13. Phreatophytic land-cover map of the northern and central Great Basin Ecoregion: California, Idaho, Nevada, Utah, Oregon, and Wyoming

    Science.gov (United States)

    Mathie, Amy M.; Welborn, Toby L.; Susong, David D.; Tumbusch, Mary L.

    2011-01-01

    Increasing water use and changing climate in the Great Basin of the western United States are likely affecting the distribution of phreatophytic vegetation in the region. Phreatophytic plant communities that depend on groundwater are susceptible to natural and anthropogenic changes to hydrologic flow systems. The purpose of this report is to document the methods used to create the accompanying map that delineates areas of the Great Basin that have the greatest potential to support phreatophytic vegetation. Several data sets were used to develop the data displayed on the map, including Shrub Map (a land-cover data set derived from the Regional Gap Analysis Program) and Gap Analysis Program (GAP) data sets for California and Wyoming. In addition, the analysis used the surface landforms from the U.S. Geological Survey (USGS) Global Ecosystems Mapping Project data to delineate regions of the study area based on topographic relief that are most favorable to support phreatophytic vegetation. Using spatial analysis techniques in a GIS, phreatophytic vegetation classes identified within Shrub Map and GAP were selected and compared to the spatial distribution of selected landforms in the study area to delineate areas of phreatophyte vegetation. Results were compared to more detailed studies conducted in selected areas. A general qualitative description of the data and the limitations of the base data determined that these results provide a regional overview but are not intended for localized studies or as a substitute for detailed field analysis. The map is intended as a decision-support aide for land managers to better understand, anticipate, and respond to ecosystem changes in the Great Basin.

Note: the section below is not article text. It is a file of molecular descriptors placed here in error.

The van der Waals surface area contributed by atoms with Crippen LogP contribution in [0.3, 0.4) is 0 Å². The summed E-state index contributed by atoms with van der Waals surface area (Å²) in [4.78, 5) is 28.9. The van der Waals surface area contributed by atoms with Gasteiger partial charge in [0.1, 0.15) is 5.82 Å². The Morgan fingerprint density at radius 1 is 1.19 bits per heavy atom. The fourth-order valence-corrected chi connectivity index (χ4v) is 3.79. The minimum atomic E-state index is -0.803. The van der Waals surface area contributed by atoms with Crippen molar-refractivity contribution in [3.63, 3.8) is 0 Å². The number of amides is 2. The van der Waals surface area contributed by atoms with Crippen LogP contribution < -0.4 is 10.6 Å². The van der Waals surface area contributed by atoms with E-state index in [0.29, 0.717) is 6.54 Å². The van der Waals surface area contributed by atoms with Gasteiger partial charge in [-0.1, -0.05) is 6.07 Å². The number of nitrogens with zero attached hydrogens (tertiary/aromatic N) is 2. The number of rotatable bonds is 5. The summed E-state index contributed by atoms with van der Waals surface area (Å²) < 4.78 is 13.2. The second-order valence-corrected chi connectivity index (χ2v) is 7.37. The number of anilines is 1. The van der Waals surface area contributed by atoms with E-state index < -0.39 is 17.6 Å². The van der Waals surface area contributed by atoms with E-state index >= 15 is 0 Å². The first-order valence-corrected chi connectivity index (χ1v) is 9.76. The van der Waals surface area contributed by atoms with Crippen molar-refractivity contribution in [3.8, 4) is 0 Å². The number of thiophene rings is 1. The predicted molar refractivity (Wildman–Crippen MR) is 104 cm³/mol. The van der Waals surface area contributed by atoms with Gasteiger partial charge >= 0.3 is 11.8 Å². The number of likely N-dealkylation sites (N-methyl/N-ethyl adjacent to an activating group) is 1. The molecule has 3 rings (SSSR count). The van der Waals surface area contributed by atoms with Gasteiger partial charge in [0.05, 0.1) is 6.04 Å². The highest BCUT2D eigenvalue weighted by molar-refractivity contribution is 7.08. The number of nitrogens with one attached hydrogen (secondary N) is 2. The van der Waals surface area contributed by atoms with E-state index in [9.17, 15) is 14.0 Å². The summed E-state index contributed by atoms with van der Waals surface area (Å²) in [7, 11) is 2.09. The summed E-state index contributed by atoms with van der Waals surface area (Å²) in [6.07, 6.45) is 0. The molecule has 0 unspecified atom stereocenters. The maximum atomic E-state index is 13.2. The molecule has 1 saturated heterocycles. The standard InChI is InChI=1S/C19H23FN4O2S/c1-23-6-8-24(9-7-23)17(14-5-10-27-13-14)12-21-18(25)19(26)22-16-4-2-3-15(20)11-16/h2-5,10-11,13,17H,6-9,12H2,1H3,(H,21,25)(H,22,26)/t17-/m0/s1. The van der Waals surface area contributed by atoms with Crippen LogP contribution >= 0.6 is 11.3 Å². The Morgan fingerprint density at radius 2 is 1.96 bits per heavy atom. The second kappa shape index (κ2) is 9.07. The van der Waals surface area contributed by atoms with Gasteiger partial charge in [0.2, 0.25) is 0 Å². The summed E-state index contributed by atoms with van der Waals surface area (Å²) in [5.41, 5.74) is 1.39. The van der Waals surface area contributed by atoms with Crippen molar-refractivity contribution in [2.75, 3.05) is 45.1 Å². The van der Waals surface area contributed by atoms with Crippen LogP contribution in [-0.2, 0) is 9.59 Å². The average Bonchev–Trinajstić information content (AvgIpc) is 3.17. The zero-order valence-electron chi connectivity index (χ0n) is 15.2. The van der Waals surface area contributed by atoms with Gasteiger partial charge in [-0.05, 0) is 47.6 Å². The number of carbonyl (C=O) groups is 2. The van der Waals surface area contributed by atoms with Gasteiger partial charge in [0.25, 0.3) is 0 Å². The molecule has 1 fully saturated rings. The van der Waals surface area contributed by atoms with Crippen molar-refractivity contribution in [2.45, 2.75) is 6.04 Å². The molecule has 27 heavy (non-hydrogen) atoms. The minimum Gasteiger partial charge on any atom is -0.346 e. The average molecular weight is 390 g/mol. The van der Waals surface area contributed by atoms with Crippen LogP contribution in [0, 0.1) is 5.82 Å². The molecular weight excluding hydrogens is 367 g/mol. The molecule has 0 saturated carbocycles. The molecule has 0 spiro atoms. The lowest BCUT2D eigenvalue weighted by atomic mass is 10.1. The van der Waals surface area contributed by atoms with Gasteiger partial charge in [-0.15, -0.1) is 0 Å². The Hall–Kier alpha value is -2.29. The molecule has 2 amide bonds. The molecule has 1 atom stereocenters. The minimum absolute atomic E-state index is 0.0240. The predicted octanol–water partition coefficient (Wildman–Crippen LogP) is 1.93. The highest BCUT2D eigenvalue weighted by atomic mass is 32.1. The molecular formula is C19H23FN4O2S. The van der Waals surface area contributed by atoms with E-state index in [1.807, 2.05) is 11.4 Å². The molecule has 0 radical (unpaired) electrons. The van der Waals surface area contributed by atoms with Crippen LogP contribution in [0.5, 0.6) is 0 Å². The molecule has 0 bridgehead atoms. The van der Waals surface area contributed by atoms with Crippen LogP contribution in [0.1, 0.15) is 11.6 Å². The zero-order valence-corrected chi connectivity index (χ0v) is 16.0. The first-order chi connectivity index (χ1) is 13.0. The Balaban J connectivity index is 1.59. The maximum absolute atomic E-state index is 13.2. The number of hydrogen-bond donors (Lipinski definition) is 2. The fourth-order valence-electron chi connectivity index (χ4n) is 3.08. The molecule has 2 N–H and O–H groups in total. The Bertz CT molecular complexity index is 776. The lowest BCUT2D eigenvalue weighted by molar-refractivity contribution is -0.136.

14. Passage of fiproles and imidacloprid from urban pest control uses through wastewater treatment plants in northern California, USA.

    Science.gov (United States)

    Sadaria, Akash M; Sutton, Rebecca; Moran, Kelly D; Teerlink, Jennifer; Brown, Jackson Vanfleet; Halden, Rolf U

    2017-06-01

    Urban pest control insecticides-specifically fipronil and its 4 major degradates (fipronil sulfone, sulfide, desulfinyl, and amide), as well as imidacloprid-were monitored during drought conditions in 8 San Francisco Bay (San Francisco, CA, USA) wastewater treatment plants (WWTPs). In influent and effluent, ubiquitous detections were obtained in units of ng/L for fipronil (13-88 ng/L), fipronil sulfone (1-28 ng/L), fipronil sulfide (1-5 ng/L), and imidacloprid (58-306 ng/L). Partitioning was also investigated; in influent, 100% of imidacloprid and 62 ± 9% of total fiproles (fipronil and degradates) were present in the dissolved state, with the balance being bound to filter-removable particulates. Targeted insecticides persisted during wastewater treatment, regardless of treatment technology utilized (imidacloprid: 93 ± 17%; total fiproles: 65 ± 11% remaining), with partitioning into sludge (3.7-151.1 μg/kg dry wt as fipronil) accounting for minor losses of total fiproles entering WWTPs. The load of total fiproles was fairly consistent across the facilities but fiprole speciation varied. This first regional study on fiprole and imidacloprid occurrences in raw and treated California sewage revealed ubiquity and marked persistence to conventional treatment of both phenylpyrazole and neonicotinoid compounds. Flea and tick control agents for pets are identified as potential sources of pesticides in sewage meriting further investigation and inclusion in chemical-specific risk assessments. Environ Toxicol Chem 2017;36:1473-1482. © 2016 SETAC. © 2016 SETAC.